Purpose Ocular antibiotic bacterial resistance becomes problematic when: 1) intrinsically susceptible bacteria become resistance, 2) antibiotic resistance spreads from patient –to-patient, and 3) effective antibiotic treatment is unavailable. The “Standard of Care” of ocular bacterial infections will be accordingly evaluated.

Methods Based on the findings of our dedicated ophthalmic microbiology laboratory, the trends in ocular susceptibility in regards to bacterial pathogen and disease (endophthalmitis, keratitis, conjunctivitis, and blepharitis) were analyzed for evidence of acquired resistance, possible infection spread, and the armament of treatment.

Results Our studies indicate that based on the bacterial pathogen, bacterial resistance is most prevalent with endophthalmitis isolates of Staphylococcus aureus and coagulase-negative Staphylococcus. There is evidence that endophthalmitis isolates of Staphylococcus aureus may be hospital acquired. Although Haemophilus influenza and Streptococcus pneumonia isolated from conjunctivitis are probably spread patient-to patient, an increase in antibiotic resistance has not occurred. There does not appear to be a treatment problem for Pseudomonas aeruginosa keratitis based on in vitro antibiotic resistance.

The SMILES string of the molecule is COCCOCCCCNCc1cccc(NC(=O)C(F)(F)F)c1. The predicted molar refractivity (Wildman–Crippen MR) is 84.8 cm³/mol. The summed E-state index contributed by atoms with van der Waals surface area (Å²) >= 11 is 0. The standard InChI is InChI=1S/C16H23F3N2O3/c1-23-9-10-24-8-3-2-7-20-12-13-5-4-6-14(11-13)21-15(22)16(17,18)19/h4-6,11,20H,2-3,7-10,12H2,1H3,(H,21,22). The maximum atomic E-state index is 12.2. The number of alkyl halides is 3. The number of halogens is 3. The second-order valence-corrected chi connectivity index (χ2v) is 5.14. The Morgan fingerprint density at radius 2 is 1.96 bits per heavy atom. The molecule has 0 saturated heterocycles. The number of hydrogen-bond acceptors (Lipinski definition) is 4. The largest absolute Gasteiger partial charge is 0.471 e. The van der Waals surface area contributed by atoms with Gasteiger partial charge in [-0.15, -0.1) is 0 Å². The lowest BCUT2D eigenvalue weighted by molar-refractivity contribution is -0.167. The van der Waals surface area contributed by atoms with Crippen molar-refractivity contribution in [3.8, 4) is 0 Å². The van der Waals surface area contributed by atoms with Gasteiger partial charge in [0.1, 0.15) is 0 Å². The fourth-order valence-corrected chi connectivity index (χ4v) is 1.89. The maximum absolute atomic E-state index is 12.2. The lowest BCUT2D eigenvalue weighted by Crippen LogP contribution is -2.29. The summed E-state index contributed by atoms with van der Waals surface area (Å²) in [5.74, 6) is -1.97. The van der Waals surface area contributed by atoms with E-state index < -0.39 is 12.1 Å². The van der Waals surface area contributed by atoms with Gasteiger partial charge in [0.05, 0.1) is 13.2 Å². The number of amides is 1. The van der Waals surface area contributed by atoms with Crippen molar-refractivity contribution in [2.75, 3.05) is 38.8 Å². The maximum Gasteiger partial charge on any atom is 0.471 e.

Conclusion Our study concludes that antibiotic resistance does occur for ocular bacterial pathogens, but ocular infection does not spread from patient to patient. There is a plethora of effective topical antibiotic agents to treat all types of bacterial ocular infections. It is important to culture all severe ocular infections to optimize therapy and to guard against the creation of antibiotic resistant bacteria. The future of antibacterial therapy may rely on preventing infections instead of the production of new drugs.